There are actually a few different versions of these lenses out there, which include the Canon FD 55mm f/1.2 S.S.C, Canon FD 50mm f/1.4 S.S.C, or Canon FD 50mm f/1.8 S.C. Some of these are easier to come by than others in good condition, and some of them are easier to use than others in any condition.

If you want to get more specific in some way, like shooting wide angle, for example, there are other lenses to choose from.

Wide Angle Lens: Canon FD 28mm f/3.5

Note: as the Camera AE-1 is an older camera, so too are its original lenses. And lenses don’t always age as well as the camera bodies do. They are prone to haze and fungus and are sensitive to changes like loose or tight internal rings. Certain types of lens lengths are more prone to this than others are, but it’s always something to keep in mind when you’re shopping for vintage lenses online.

Flash Sync

canon ae1 flash

The Canon AE-1 has a hot shoe for an external flash. I’ve not yet personally used a flash on this camera, but there are a few that it can take which include the Canon Speedlight 133A, 155A, 177A, and 199A.

Note: when you’re buying vintage flashes online be sure and find a trusted seller who says that the flash has been tested and is in working condition.

The one pictured here is the Canon Speedlight 155A. Its eBay seller promises that it “works fine.”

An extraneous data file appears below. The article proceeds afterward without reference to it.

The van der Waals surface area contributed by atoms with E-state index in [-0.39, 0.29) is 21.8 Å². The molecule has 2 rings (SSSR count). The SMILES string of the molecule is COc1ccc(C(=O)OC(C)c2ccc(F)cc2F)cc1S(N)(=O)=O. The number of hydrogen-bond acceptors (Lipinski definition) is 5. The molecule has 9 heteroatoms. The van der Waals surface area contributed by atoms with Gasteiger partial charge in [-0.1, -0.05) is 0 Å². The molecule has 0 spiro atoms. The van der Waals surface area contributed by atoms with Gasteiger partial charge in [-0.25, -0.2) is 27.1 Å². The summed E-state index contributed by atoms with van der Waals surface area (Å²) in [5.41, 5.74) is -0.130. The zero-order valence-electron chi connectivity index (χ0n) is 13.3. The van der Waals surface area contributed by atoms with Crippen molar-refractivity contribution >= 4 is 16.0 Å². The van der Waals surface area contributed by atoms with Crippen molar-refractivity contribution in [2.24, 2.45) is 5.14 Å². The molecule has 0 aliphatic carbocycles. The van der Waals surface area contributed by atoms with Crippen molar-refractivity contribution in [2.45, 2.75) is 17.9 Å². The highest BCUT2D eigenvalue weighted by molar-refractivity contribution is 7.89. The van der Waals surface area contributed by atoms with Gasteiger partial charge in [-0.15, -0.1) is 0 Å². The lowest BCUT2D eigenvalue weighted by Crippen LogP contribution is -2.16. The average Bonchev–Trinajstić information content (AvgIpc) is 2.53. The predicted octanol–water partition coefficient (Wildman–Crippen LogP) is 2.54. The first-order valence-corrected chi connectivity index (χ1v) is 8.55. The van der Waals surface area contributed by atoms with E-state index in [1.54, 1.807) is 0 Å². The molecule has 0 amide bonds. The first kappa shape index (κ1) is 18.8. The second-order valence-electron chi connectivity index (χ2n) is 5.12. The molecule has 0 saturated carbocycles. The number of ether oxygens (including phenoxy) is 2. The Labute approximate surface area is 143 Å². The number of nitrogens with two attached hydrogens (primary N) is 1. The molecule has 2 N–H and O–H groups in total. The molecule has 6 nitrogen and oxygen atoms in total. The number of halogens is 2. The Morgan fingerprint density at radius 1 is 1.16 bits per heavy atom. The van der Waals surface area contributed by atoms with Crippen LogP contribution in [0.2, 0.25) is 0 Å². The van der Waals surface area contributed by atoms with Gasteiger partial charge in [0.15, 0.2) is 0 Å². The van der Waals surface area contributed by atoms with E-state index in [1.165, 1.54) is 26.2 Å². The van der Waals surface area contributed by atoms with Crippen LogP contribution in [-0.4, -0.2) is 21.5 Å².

The Film

The Canon AE-1 takes any type of 35mm film. Pick your poison! These are some of my personal favorites:

Kodak Portra 400—on Amazon

Kodak Gold 200—on Amazon

Fujifilm 200—on eBay

The film-loading process is fully manual, which means that it’s possible to make some creative choices with it. Bringing us to our next point…

Can you shoot double exposures on the Canon Ae1?

Yes! You can shoot double exposures on the Canon AE-1. After you take a photo the next step would normally wind the film advance lever to set up the next shot. However, if you press in the rewind button on the bottom of the camera, and gently hold down the film rewind knob while winding the film advance lever, the film will not advance, but it will be ready to take the next image.

Note: the film rewind button and film rewind knob are different things! To see each of the parts labeled, check out this very helpful diagram from Canon.

If you need a good how-to page to reference, here’s a thorough PDF from Orange Coast College. 

It might be worth noting that the Canon-AE1 and Canon-AE1 Program are not the same camera. The most significant difference between the two cameras is that the AE-1 Program has an automatic program mode in addition to its manual mode. This means that the camera can automatically select both the aperture and shutter speed, making it easier to use for beginners or those who want to shoot quickly. The AE-1 Program also has a dedicated exposure compensation dial, and shutter speeds from 1/1000 to 30 seconds.

I’ve never used the Program, but I shoot on my Canon Ae-1 all the time. And I recently started processing and scanning my film at home as well. More on that later!

I'm Kate Ferguson, an L.A.-based Writer, Filmmaker, Photographer, Social Media Strategist, and Blogger at, right here, That's Random Kate! (Previously Divvy Mag.) I love storytelling in its various forms, growth, shooting 35mm film, learning super random facts, building community, and admiring palm trees. Find me on Instagram: @KateFerg. (Where there will definitely be 35mm photos of palm trees.)